Don’t Let Stress Lead to Bad Decisions

Here is another valuable Management Tip of the Day from Harvard Business Review. To sign up for a free subscription to any/all HBR newsletters, please click here.

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It’s hard to think clearly when you’re under stress. Your blood pressure and heart rate rise, adrenaline and cortisol flood your body, and your survival instincts kick in — all of which interfere with decision making.

o To avoid making bad decisions when you’re stressed, pay careful attention to your physical symptoms. We all have an inner “lookout” that helps us monitor our reactions.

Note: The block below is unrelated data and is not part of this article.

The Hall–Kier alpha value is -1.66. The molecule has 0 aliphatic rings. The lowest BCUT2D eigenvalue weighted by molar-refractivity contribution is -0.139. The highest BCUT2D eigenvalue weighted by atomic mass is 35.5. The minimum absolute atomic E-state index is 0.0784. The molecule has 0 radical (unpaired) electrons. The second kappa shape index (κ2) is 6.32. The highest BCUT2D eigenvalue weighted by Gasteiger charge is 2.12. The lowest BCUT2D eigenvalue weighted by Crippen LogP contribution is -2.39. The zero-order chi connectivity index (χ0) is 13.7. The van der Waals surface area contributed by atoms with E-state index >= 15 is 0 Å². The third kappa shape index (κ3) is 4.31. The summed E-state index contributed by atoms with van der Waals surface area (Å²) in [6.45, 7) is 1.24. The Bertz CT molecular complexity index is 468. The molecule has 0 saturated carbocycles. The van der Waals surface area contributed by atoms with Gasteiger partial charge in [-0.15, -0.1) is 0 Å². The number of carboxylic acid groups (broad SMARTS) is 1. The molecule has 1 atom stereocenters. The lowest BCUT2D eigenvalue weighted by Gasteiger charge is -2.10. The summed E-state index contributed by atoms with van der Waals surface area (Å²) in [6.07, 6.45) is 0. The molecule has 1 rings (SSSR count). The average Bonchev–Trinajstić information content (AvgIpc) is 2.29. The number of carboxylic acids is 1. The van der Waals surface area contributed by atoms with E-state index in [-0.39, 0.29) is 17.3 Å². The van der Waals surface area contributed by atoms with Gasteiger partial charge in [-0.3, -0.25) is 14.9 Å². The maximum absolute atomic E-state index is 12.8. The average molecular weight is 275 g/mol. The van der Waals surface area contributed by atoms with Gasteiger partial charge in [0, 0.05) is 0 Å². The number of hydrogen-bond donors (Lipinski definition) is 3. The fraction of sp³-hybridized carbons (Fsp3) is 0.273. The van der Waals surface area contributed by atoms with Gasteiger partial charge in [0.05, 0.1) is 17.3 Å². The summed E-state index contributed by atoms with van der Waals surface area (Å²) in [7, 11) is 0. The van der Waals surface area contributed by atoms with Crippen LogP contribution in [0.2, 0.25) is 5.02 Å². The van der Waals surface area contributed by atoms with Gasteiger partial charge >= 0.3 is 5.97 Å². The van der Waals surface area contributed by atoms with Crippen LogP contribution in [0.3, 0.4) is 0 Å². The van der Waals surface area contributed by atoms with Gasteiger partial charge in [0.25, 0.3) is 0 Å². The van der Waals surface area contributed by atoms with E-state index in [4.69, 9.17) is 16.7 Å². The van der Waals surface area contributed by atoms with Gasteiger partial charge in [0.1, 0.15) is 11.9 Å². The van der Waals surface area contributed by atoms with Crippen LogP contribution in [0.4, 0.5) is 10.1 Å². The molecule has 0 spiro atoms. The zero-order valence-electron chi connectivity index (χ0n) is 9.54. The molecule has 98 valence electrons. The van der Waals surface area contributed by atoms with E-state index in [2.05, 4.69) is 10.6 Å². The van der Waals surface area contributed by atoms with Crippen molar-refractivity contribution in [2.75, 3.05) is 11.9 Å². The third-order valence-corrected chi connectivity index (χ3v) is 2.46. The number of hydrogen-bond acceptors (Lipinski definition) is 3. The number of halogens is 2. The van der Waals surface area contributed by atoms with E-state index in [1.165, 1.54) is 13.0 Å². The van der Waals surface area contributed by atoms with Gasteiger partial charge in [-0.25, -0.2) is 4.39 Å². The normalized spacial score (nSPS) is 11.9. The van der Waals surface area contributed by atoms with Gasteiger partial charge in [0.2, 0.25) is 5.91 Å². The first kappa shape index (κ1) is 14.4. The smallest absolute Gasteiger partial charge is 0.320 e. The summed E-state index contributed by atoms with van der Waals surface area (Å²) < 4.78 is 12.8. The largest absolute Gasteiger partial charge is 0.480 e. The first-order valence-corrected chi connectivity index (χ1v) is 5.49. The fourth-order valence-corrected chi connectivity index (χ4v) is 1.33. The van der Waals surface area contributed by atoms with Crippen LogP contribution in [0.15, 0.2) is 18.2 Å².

o Tap into that part of your mind and look for physical sensations or emotions that indicate your stress level is rising: a tightness in your stomach or a feeling of anxiety or panic.

o By noticing these reactions, you can hold yourself back from acting rashly. For example, when you get an annoying email, and you notice that you’re irritated, you can hold off on replying until you’ve calmed down.

Use your “lookout” to recognize these impulses before you act on them.

Adapted from “Manage Your Stress by Monitoring Your Body’s Reactions to It,” by Erica Ariel Fox

To check out that HBR article and join the discussion, please click here.

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